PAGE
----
As Nepal continues to be dug out from the aftermath of an earthquake, some of its natives are gathering in Buffalo to help combat the devastation.
At an information session and candlelight vigil, on Tuesday, Buffalo State College’s Nepali Student Association shed light on the needs of the Nepalese people.
Shree Siwakoti, Vice President of the Bhutanese-Nepali Community of Buffalo, said even the smallest donation to the earthquake victims goes a long way.
“A penny counts,” said Siwakoti, “Because a dollar here is like a hundred rupees over there, which means a dollar can save a life.”
One dollar is enough to feed a family for a day in Nepal, according to Associate Professor of Physics Ram Rai, who is a native of Nepal. He said it is also the average daily salary of a worker in Nepal.
Rai was the keynote speaker of the information session. Having lived through one of Nepal’s previous earthquakes he knows first-hand how the country can be rocked by natural disasters.
Rai noted that in many of the country’s rural areas, it is mostly women and children who have been left to deal with the earthquake’s aftermath, because many Nepalese men leave the country to work abroad.
“And probably some of them who are left there are helping other victims,” said Rai.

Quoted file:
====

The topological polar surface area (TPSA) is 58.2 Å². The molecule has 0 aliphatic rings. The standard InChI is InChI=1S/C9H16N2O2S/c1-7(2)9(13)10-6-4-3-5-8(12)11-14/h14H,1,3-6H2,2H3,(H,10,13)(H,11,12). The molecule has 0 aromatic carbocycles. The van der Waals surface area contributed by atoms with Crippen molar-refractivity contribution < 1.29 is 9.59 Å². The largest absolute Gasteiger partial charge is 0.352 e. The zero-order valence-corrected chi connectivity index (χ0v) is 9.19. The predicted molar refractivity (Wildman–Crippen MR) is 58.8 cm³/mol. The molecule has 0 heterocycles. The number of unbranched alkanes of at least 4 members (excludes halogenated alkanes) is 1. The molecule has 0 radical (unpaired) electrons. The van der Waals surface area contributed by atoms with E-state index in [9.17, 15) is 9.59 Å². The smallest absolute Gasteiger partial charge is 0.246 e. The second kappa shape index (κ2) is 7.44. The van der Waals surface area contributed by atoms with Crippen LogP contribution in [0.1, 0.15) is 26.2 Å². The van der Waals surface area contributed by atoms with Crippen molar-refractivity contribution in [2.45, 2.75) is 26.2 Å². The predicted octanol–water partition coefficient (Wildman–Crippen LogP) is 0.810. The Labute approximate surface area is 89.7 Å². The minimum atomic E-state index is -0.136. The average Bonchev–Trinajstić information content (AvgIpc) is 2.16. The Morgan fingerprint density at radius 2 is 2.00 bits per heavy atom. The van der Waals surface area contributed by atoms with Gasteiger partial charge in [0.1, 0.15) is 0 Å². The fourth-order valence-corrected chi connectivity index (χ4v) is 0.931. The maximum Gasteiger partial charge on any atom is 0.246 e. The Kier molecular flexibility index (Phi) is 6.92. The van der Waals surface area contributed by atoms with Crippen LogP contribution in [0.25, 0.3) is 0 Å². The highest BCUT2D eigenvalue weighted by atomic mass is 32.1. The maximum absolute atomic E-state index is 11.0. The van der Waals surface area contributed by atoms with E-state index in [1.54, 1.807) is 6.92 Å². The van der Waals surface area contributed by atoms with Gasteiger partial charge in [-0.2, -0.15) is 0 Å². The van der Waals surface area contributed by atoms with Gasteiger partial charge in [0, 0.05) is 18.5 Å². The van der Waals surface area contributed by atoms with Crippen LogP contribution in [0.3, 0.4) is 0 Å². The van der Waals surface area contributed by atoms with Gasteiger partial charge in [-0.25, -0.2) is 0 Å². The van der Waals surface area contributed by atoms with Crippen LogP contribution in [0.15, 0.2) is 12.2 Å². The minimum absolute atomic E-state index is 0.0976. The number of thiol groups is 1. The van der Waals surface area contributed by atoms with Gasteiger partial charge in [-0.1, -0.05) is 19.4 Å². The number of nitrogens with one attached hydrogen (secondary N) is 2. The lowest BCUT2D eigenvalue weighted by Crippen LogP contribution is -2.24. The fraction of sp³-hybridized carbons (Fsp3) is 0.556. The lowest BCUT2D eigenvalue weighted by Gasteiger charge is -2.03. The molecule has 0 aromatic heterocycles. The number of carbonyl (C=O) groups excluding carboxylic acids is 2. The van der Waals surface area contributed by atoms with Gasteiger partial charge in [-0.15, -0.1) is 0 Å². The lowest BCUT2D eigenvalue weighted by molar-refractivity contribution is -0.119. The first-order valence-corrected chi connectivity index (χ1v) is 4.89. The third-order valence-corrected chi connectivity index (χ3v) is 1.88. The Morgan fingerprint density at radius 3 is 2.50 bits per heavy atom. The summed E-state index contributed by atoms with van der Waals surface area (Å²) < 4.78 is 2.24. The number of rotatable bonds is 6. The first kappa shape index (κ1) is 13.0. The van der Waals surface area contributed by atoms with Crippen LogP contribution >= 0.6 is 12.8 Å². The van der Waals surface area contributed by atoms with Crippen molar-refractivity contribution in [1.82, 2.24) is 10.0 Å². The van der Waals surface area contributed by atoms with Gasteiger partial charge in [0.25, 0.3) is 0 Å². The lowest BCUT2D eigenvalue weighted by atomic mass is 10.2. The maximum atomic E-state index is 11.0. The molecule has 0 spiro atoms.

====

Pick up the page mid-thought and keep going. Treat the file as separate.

Rai showed images of victims being cremated on pyres in the Hindu tradition. In the nation’s capital, Kathmandu, there has been a shortage of wood and enough space for the burning. Because of the volume, Rai pointed out that some parts of the tradition have had to be dismissed.
“They usually open during daytime,” he said. “They don’t cremate at night time. But there were so long cue that they had to run 24-7.”
Most of Kathmandu’s UNESCO world heritage sites have been severely damaged, if not destroyed. Nepali Student Association President Som Dhital said he is uncertain about their future.
“I’m wondering, sitting here, how are they going to build the same thing? There is very beautiful thing, very beautiful history related to that building, that temples, and I don’t know what will happen next,” said Dhital.
Rai says the most urgent need in Nepal right now is food, water, shelter, and medical supplies. To help support that need, the Nepali Student Association is gathering donations to send to Nepal through Buffalo State College and the American Red Cross.
If there is one good thing that has come out of the earthquake, Rai said it was that it served to draw the Nepali student community closer.
“This tragic event brought them together, and they plan to do something,” Rai said. “There were not many – around 15 students – all of them found two or three who were not in contact, they didn’t know each other. So this event, this tragedy brought them together.”